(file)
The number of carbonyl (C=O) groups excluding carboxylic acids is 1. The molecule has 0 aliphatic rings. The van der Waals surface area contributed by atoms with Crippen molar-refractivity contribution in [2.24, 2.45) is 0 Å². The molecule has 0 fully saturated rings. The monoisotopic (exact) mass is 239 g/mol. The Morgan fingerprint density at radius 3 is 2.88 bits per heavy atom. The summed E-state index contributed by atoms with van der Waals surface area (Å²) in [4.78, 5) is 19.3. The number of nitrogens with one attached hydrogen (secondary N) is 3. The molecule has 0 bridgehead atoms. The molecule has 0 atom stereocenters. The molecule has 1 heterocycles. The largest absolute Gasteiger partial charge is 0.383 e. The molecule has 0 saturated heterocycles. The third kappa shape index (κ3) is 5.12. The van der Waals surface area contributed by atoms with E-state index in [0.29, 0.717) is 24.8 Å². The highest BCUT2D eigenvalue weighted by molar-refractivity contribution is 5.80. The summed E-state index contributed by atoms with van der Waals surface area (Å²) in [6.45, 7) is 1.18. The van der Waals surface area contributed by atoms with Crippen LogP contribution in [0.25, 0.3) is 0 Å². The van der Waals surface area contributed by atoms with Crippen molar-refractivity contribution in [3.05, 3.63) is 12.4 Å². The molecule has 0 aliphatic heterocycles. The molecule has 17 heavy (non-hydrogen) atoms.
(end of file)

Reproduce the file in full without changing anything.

The number of carbonyl (C=O) groups excluding carboxylic acids is 1. The molecule has 0 aliphatic rings. The van der Waals surface area contributed by atoms with Crippen molar-refractivity contribution in [2.24, 2.45) is 0 Å². The molecule has 0 fully saturated rings. The monoisotopic (exact) mass is 239 g/mol. The Morgan fingerprint density at radius 3 is 2.88 bits per heavy atom. The summed E-state index contributed by atoms with van der Waals surface area (Å²) in [4.78, 5) is 19.3. The number of nitrogens with one attached hydrogen (secondary N) is 3. The molecule has 0 bridgehead atoms. The molecule has 0 atom stereocenters. The molecule has 1 heterocycles. The largest absolute Gasteiger partial charge is 0.383 e. The molecule has 0 saturated heterocycles. The third kappa shape index (κ3) is 5.12. The van der Waals surface area contributed by atoms with E-state index in [0.29, 0.717) is 24.8 Å². The highest BCUT2D eigenvalue weighted by molar-refractivity contribution is 5.80. The summed E-state index contributed by atoms with van der Waals surface area (Å²) in [6.45, 7) is 1.18. The van der Waals surface area contributed by atoms with Crippen LogP contribution in [0.25, 0.3) is 0 Å². The van der Waals surface area contributed by atoms with Crippen molar-refractivity contribution in [3.05, 3.63) is 12.4 Å². The molecule has 0 aliphatic heterocycles. The molecule has 17 heavy (non-hydrogen) atoms.